Sunday, December 18, 2011

Instead of Chestnuts and Open Fire

This is the time of the year for seasonal activities. Of course, the holidays bring with them absolute deadlines, which must be met, if the elves are to deliver to Santa their special work product. We all know that elves work day and night; there is no "overtime" in elf land.

It is also the time of the year in San Diego when we can actually wear unusual clothing, like long sleeves, flannel shirts and even sweaters. There is always a hint of "rain" in the air, and a "chill" which natives complain about and others, who migrated here from distant parts of the world, seem to actually enjoy.

Currently, Patrice and I are building a series of late 17th century letter boxes, inspired by an original which recently sold in Europe. The exterior is covered in marquetry, with Gaboon ebony background and 22 different exotic hardwood species comprising the design inlay. All this work is done using the rich inventory of sawn veneer material I purchased from George, in Paris, some 20 years ago.

These "Painting in Wood" boxes will have interiors that use olive wood, kingwood, boxwood and tulip, to contrast with the exterior. I am currently working out the details of the release for the secret panel which hides the secret compartments that these boxes usually have. I love designing secret escapements. I think about them all the time. First you imagine complicated mechanisms, with sliding arms, levers, springs, gears, string, wire, magnets, etc. Then you throw all those ideas away and reduce it to the most simple function you can think of. Then you simplify it again, and it might work.

The design of a secret release system needs to be durable, to work for centuries. It needs to also be repairable, in case it fails. It needs to be hidden, but accessible. It must be simple to use, and not difficult to reset. A good design is always a challenge.

While I was building the case for the box, using beech wood and full blind dovetails, Patrice has been busy with the marquetry for the exterior. He started out designing the overall pattern, for the top and sides, while I assembled the veneer into packets. He then went to work on the chevalet, cutting all the elements in 4 copies at the same time. We decided to use the Classic Method, since we want to make a series of 4 boxes with the same marquetry.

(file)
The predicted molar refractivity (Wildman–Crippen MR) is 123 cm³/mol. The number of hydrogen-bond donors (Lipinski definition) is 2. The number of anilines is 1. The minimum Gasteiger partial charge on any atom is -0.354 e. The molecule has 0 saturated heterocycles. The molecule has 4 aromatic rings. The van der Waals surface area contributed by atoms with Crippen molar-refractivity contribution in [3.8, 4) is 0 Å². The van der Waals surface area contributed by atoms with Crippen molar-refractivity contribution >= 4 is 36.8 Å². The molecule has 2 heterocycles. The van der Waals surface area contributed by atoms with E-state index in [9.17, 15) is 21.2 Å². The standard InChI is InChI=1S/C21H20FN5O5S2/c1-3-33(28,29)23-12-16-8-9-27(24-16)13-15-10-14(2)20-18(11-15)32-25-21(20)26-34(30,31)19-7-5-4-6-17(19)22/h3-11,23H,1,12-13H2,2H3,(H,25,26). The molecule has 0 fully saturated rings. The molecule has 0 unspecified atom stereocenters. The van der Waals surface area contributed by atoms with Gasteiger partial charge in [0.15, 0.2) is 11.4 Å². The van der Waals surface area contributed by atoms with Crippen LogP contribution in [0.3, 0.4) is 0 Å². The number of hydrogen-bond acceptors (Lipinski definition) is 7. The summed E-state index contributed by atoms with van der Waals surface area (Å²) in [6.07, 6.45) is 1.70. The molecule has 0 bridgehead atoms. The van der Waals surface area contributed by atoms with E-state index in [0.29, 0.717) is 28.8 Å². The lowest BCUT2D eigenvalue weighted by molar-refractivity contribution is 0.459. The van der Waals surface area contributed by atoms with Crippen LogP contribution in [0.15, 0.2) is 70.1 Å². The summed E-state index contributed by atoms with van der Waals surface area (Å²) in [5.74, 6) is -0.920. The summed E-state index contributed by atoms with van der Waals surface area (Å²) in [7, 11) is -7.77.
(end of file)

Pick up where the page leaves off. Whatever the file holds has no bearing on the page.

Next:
As he completed trays of parts, I then put them all into the proper area for inventory control. This means we have several trays with stacks of 4 identical pieces for each element of the design. Trays for the top half of the top design, bottom half of the top design, front and back panels and side panels. Each tray is carefully handled, and covered at night, so Gigi (the shop cat) will not mess them up.

There are something like 1500 elements in the marquetry for one box. With 4 boxes to build, that means 6000 tiny pieces of wood. Each element of the design needs to be placed in hot sand long enough to create a shadow by slightly burning the wood. I guarantee you that this is the most essential and most boring stage of marquetry work.

That is why I am pleased that it is winter! It is "cold" here and working over the hot sand is rather pleasant, especially with a nice cup of coffee near by.

Patrice spent the entire day yesterday (12 hours) listening to French books on audio, drinking coffee and carefully placing marquetry pieces in the sand. Sometimes it takes 10 seconds, sometimes longer, but each species of wood reacts differently to the heat. It takes all your concentration not to loose a piece in the sand, or let it combust, and the work means you are constantly moving pieces, with tweezers, from the tray to the sand and back again.

What you see in the photo is the tray with the top half of the top design. Today Patrice will start the tray with the bottom half of the top design, and "so it goes." The first box in this series was purchased the day we started, and is supposed to be under the tree soon.

How soon is Christmas again?

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